Bunk vs Yghur - What's the difference?

bunk | yghur |



(wikipedia bunk)

Etymology 1

Sense of sleeping berth possibly from Scottish English , origin is uncertain but possibly Scandinavian. Confer Old Swedish . See also boarding, flooring and confer bunch.


(en noun)
  • One of a series of berths or bed placed in tiers.
  • * {{quote-book, year=1913, author=
  • , title=Lord Stranleigh Abroad , chapter=6 citation , passage=The men resided in a huge bunk house, which consisted of one room only, with a shack outside where the cooking was done. In the large room were a dozen bunks ?; half of them in a very dishevelled state, […]}}
  • (nautical) A built-in bed on board ship, often erected in tiers one above the other.
  • (military) A cot.
  • (US) A wooden case or box, which serves for a seat in the daytime and for a bed at night.
  • (US, dialect) A piece of wood placed on a lumberman's sled to sustain the end of heavy timbers.
  • Derived terms
    * bunk bed, bunkbed * bunkmate


    (en verb)
  • To occupy a bunk.
  • To provide a bunk.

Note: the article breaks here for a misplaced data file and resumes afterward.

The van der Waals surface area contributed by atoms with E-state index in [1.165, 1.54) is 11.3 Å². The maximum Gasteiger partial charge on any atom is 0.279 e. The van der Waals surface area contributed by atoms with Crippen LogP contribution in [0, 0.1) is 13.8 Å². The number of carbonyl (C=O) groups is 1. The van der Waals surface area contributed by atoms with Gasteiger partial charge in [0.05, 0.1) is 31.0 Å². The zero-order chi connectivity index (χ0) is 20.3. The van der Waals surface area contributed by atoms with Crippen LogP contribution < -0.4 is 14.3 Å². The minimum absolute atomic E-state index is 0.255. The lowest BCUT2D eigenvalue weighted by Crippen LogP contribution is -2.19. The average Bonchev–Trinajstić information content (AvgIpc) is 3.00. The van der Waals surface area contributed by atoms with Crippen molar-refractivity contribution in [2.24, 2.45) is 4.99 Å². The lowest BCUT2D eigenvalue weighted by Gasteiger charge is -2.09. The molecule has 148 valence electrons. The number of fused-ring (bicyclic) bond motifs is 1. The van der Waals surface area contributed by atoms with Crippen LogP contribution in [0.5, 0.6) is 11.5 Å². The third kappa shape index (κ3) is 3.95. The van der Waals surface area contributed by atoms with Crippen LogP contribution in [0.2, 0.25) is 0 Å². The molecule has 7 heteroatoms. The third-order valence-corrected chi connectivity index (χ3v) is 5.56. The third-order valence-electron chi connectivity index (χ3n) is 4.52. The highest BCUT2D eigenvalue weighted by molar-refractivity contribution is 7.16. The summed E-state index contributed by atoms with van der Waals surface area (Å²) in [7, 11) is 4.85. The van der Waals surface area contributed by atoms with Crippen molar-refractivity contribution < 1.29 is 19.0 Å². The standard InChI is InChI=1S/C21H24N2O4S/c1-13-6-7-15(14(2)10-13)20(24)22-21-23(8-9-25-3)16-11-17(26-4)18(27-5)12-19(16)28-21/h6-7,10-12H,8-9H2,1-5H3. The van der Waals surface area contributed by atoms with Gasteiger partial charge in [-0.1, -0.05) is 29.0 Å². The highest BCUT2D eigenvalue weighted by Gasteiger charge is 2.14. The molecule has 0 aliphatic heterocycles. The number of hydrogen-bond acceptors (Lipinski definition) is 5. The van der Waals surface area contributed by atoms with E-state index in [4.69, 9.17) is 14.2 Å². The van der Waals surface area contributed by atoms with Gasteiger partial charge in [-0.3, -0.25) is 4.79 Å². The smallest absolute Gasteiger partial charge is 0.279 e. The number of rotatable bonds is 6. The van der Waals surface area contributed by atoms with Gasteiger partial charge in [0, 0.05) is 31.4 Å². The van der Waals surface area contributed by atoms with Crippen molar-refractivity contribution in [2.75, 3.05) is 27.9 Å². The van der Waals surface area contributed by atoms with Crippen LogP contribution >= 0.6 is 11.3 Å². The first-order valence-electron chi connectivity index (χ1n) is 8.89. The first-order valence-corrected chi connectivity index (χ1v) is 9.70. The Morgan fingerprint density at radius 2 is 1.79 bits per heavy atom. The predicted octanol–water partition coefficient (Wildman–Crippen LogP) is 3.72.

• Etymology 2

    Shortened from bunkum, a variant of buncombe, from . See (m) for more.


  • (slang) Bunkum; senseless talk, nonsense.
  • Synonyms
    * See also
    Derived terms
    * debunk

    Etymology 3

    19th century, of uncertain origin; perhaps from previous "" meaning, with connotations of a hurried departure, as if on a ship.


    (en verb)
  • (British) To fail to attend school or work without permission; to play truant (usually as in 'to bunk off').
  • (obsolete) To expel from a school.
  • References

    * * *


    Not English

    Yghur has no English definition. It may be misspelled.

    English words similar to 'yghur':

    yessir, yakker, yager, yacker, yowzer